Jim, here’s the other thing, and I know it has occurred to you: What is local, and what does local mean? If we want to make local inroads, and sell locally made beer locally, where’s the boundary on it? My personal opinion: The more geographically local the better when it comes to draft, and numerous exceptions granted for bottles.

    Heckuva topic.

    Comment by Roger A. Baylor — June 28, 2010 @ 4:42 pm | Reply

  2. Hi Jim — you’ve hit the topic that made our collective book, True Brew : A Guide to Indiana Craft Breweries, a reality. You said, “Put a face with the beer” and that’s one of the legs of this centipede a.k.a locally brewed. And Roger is equally on to it– we need to introduce the macro beer drinker to the fine tuned concept that drinking local is a matter of civic pride. It’s not just supporting a local industry and giving jobs to people who live where I live and putting that money back into the collective well-being of our community. It’s also a matter of valuing who we are and where it is we live and work. It’s local pride, like in the good old days when we supported the neighborhood brewing pub–it was where we met our neighbors, took our families and went alone for a chat. AND, it’s about being smart about matters of healthful well being. Craft beer is a quality food product. We don’t have to over-indulge to enjoy the complexity, savor the good feeling for our taste buds. A pint of craft is more worthy than many pints of bland.
    As a consumer, it’s my responsibility to talk about why I enjoy quality. Roger has it right that our breweries and brew pubs have to expand the conversation from hop heads to hello everybody– let’s make brews to entice and excite the general public — let’s show how craft brews pair with our favorite foods to enhance the dining experience – let’s show how craft is the way to maintain quality life style. Let’s start with the idea that craft is a part of our human story from the Mesopotamian housewife who somehow stumbled into beer when she intended to make bread and thus discovered the first potable beverage, let’s mention the ancient cultures where beer has been a beverage of worship, let’s inspire the macro drinkers to taste a craft brew to suit his or her palate and move forward from there. We’re talking one person at a time. And anticipating a great deal of joy in the process.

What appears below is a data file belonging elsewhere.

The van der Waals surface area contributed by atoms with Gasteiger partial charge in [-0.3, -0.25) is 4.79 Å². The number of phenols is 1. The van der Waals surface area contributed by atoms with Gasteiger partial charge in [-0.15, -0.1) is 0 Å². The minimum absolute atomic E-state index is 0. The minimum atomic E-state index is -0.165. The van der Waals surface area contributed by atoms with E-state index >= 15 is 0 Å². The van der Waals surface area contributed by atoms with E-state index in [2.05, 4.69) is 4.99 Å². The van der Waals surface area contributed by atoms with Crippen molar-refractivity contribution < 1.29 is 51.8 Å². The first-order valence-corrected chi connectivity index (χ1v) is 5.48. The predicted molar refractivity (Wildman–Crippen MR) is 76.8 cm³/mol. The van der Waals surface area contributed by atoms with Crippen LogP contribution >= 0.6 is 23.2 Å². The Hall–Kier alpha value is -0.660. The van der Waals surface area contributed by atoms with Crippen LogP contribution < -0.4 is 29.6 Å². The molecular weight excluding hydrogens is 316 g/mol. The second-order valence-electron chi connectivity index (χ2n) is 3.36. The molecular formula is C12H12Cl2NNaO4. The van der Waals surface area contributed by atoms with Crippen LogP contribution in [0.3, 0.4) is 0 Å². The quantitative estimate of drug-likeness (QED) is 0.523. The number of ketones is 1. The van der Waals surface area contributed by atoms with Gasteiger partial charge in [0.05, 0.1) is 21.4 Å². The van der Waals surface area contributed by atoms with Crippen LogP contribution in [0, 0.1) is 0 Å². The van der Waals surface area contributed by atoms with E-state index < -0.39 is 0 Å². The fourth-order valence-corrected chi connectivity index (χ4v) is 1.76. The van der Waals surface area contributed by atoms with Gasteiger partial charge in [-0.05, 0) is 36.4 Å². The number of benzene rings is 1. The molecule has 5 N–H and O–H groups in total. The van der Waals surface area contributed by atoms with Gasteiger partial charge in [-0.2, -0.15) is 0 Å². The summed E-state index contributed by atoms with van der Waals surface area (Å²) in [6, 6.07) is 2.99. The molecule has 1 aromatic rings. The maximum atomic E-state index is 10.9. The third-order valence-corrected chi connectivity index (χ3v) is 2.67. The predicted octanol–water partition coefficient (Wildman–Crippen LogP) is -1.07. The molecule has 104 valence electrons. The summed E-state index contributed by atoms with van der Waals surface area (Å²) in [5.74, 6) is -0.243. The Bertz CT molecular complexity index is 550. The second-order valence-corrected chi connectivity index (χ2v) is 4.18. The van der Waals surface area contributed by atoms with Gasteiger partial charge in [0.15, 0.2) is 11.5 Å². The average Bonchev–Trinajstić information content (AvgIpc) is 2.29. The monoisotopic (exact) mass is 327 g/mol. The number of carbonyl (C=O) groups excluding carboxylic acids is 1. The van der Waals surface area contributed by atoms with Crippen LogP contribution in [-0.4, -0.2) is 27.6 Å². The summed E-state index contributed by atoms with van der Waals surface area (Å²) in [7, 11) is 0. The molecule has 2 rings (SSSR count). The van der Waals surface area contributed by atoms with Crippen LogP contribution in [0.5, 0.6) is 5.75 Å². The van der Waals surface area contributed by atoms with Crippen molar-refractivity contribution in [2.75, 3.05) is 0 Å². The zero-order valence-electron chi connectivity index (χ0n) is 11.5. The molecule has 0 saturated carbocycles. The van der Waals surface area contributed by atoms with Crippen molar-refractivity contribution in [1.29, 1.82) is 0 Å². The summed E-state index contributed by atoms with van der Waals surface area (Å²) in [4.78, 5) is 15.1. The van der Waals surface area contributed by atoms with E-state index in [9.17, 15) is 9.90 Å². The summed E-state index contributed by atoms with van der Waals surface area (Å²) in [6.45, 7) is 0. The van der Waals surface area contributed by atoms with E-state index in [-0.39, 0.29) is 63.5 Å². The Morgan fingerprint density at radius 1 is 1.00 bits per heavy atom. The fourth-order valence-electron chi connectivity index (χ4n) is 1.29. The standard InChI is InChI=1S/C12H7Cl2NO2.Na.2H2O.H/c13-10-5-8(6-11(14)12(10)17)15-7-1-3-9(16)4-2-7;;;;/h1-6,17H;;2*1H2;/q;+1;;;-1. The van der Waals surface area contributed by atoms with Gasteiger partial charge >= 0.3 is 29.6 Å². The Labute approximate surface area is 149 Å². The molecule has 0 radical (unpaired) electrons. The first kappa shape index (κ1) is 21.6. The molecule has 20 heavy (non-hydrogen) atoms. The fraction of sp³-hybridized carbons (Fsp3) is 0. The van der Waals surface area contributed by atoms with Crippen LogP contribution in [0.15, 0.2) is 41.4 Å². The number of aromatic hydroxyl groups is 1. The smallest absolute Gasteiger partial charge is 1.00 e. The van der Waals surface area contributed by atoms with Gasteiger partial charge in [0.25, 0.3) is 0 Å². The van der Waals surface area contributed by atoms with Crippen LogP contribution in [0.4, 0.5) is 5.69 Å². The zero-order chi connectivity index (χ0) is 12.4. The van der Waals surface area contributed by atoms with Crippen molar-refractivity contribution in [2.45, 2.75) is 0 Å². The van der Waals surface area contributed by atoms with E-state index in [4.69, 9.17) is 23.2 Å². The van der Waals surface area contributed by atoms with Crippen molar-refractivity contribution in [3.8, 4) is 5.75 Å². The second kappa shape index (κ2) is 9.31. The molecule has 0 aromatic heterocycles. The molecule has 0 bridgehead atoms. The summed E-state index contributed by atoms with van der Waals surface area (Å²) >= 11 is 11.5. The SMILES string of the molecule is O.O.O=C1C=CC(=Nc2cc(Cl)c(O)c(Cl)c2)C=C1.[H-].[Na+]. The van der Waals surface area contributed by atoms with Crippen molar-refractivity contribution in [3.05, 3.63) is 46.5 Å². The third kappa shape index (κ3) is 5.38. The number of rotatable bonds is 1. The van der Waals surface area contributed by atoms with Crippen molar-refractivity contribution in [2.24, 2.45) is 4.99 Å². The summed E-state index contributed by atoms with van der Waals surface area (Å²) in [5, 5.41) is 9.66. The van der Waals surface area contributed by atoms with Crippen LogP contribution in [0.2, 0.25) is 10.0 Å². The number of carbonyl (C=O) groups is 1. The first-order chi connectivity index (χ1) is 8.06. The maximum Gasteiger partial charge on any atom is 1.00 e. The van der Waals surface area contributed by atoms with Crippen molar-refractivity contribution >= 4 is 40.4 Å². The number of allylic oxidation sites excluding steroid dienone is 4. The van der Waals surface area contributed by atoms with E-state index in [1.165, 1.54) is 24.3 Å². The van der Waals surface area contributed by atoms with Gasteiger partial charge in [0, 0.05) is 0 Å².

Hoosiers are open to local pride, common sense and good taste. Let’s start by mentioning how smart they are, and to that end they surely will want a pint of craft –close to what they’re now drinking but appreciably better, to make them aware of what they can have Alcatraz to Upland across our fine state.
    good cheer to all, Rita Kohn

    Comment by Rita Kohn — June 28, 2010 @ 8:27 pm | Reply

  3. Jim,

    What an awesome post. Seriously! If you EVERY need help playing this card let me know. Now don’t get me wrong though, I personally don’t only drink local, and my love for beer extends all the way through to the world, but a place that prides itself on local, and people who do as well, why not take that same passion and attitude towards the beer?

    I mean, it’s not water after all. It’s not just a leaf you dunk in your hot water etc. The amount of time, work, effort, and serious passion that does into brewing seriously good craft beer is equal to if not a bit exceeding that of raising crops or live stock. So then why not give it the same respect and thought?

    It’s simply a perception thing…nothing more I think. The change needs to come in the way people perceive beer in general. And the understanding of course that Bud Light isn’t really beer…

    On the owner…well I think he was more offended that out of everything he had, he couldn’t offer you anything. Probably more of a pride thing. Throw in the fact that other patrons were listening in and maybe he was getting just a bit erked.


    Comment by Ilya Feynberg — July 14, 2010 @ 3:11 pm | Reply